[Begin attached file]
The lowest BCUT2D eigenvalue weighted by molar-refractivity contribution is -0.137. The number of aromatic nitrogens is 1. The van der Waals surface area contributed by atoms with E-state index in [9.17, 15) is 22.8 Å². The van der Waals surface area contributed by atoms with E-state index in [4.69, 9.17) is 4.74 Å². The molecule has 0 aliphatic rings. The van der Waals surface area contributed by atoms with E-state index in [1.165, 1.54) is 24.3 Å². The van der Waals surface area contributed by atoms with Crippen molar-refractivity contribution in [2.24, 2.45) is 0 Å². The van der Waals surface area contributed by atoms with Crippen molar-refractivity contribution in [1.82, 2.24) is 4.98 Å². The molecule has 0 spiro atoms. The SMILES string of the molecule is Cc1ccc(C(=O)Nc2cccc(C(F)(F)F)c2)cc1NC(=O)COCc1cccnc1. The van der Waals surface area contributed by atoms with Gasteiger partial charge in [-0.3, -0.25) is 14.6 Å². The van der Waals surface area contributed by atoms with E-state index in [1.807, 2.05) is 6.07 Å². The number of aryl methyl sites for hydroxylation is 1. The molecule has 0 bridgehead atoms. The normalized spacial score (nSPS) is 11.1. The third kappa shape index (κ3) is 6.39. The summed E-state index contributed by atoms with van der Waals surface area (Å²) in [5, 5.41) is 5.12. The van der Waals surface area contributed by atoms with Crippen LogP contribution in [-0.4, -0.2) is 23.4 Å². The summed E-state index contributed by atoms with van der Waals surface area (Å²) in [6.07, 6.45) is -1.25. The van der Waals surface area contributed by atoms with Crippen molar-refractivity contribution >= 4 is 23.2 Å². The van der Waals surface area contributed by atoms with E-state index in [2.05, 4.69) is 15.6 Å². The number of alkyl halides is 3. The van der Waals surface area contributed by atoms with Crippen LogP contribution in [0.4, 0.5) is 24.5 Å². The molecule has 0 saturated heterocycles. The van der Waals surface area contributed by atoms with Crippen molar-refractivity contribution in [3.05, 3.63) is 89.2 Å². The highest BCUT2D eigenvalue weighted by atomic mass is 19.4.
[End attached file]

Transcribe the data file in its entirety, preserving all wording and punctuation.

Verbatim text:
The lowest BCUT2D eigenvalue weighted by molar-refractivity contribution is -0.137. The number of aromatic nitrogens is 1. The van der Waals surface area contributed by atoms with E-state index in [9.17, 15) is 22.8 Å². The van der Waals surface area contributed by atoms with E-state index in [4.69, 9.17) is 4.74 Å². The molecule has 0 aliphatic rings. The van der Waals surface area contributed by atoms with E-state index in [1.165, 1.54) is 24.3 Å². The van der Waals surface area contributed by atoms with Crippen molar-refractivity contribution in [2.24, 2.45) is 0 Å². The van der Waals surface area contributed by atoms with Crippen molar-refractivity contribution in [1.82, 2.24) is 4.98 Å². The molecule has 0 spiro atoms. The SMILES string of the molecule is Cc1ccc(C(=O)Nc2cccc(C(F)(F)F)c2)cc1NC(=O)COCc1cccnc1. The van der Waals surface area contributed by atoms with Gasteiger partial charge in [-0.3, -0.25) is 14.6 Å². The van der Waals surface area contributed by atoms with E-state index in [1.807, 2.05) is 6.07 Å². The number of aryl methyl sites for hydroxylation is 1. The molecule has 0 bridgehead atoms. The normalized spacial score (nSPS) is 11.1. The third kappa shape index (κ3) is 6.39. The summed E-state index contributed by atoms with van der Waals surface area (Å²) in [5, 5.41) is 5.12. The van der Waals surface area contributed by atoms with Crippen LogP contribution in [-0.4, -0.2) is 23.4 Å². The summed E-state index contributed by atoms with van der Waals surface area (Å²) in [6.07, 6.45) is -1.25. The van der Waals surface area contributed by atoms with Crippen molar-refractivity contribution >= 4 is 23.2 Å². The van der Waals surface area contributed by atoms with E-state index in [2.05, 4.69) is 15.6 Å². The number of alkyl halides is 3. The van der Waals surface area contributed by atoms with Crippen LogP contribution in [0.4, 0.5) is 24.5 Å². The molecule has 0 saturated heterocycles. The van der Waals surface area contributed by atoms with Crippen molar-refractivity contribution in [3.05, 3.63) is 89.2 Å². The highest BCUT2D eigenvalue weighted by atomic mass is 19.4.